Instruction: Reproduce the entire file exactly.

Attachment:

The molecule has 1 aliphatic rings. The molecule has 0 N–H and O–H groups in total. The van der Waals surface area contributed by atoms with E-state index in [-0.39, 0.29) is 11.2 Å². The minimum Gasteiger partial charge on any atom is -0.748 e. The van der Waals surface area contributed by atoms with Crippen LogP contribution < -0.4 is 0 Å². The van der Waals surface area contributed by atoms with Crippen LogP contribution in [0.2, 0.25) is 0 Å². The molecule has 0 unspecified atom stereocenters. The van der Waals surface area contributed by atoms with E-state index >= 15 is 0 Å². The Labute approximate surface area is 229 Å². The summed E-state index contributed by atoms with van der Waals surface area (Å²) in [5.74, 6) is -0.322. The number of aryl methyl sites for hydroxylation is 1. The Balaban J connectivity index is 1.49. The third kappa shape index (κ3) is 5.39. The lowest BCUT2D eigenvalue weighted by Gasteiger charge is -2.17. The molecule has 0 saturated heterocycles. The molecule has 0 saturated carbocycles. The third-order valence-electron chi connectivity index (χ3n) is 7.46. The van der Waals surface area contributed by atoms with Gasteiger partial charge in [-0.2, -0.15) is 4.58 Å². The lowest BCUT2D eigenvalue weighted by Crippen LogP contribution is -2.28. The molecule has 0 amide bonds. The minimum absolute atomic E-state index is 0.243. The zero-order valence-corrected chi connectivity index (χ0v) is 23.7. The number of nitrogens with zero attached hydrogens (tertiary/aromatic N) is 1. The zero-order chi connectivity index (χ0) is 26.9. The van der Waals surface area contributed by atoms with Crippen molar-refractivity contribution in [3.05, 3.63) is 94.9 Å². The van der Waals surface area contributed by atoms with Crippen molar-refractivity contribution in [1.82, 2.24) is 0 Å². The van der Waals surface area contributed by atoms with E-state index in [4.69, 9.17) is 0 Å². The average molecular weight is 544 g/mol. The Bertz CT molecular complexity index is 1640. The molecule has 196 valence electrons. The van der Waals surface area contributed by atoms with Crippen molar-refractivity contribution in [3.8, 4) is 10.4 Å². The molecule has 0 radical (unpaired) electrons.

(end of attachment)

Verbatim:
The molecule has 1 aliphatic rings. The molecule has 0 N–H and O–H groups in total. The van der Waals surface area contributed by atoms with E-state index in [-0.39, 0.29) is 11.2 Å². The minimum Gasteiger partial charge on any atom is -0.748 e. The van der Waals surface area contributed by atoms with Crippen LogP contribution < -0.4 is 0 Å². The van der Waals surface area contributed by atoms with Crippen LogP contribution in [0.2, 0.25) is 0 Å². The molecule has 0 unspecified atom stereocenters. The van der Waals surface area contributed by atoms with E-state index >= 15 is 0 Å². The Labute approximate surface area is 229 Å². The summed E-state index contributed by atoms with van der Waals surface area (Å²) in [5.74, 6) is -0.322. The number of aryl methyl sites for hydroxylation is 1. The Balaban J connectivity index is 1.49. The third kappa shape index (κ3) is 5.39. The lowest BCUT2D eigenvalue weighted by Gasteiger charge is -2.17. The molecule has 0 saturated heterocycles. The molecule has 0 saturated carbocycles. The third-order valence-electron chi connectivity index (χ3n) is 7.46. The van der Waals surface area contributed by atoms with Gasteiger partial charge in [-0.2, -0.15) is 4.58 Å². The lowest BCUT2D eigenvalue weighted by Crippen LogP contribution is -2.28. The molecule has 0 amide bonds. The minimum absolute atomic E-state index is 0.243. The zero-order valence-corrected chi connectivity index (χ0v) is 23.7. The number of nitrogens with zero attached hydrogens (tertiary/aromatic N) is 1. The zero-order chi connectivity index (χ0) is 26.9. The van der Waals surface area contributed by atoms with Crippen molar-refractivity contribution in [3.05, 3.63) is 94.9 Å². The van der Waals surface area contributed by atoms with Crippen molar-refractivity contribution in [1.82, 2.24) is 0 Å². The van der Waals surface area contributed by atoms with E-state index in [4.69, 9.17) is 0 Å². The average molecular weight is 544 g/mol. The Bertz CT molecular complexity index is 1640. The molecule has 196 valence electrons. The van der Waals surface area contributed by atoms with Crippen molar-refractivity contribution in [3.8, 4) is 10.4 Å². The molecule has 0 radical (unpaired) electrons.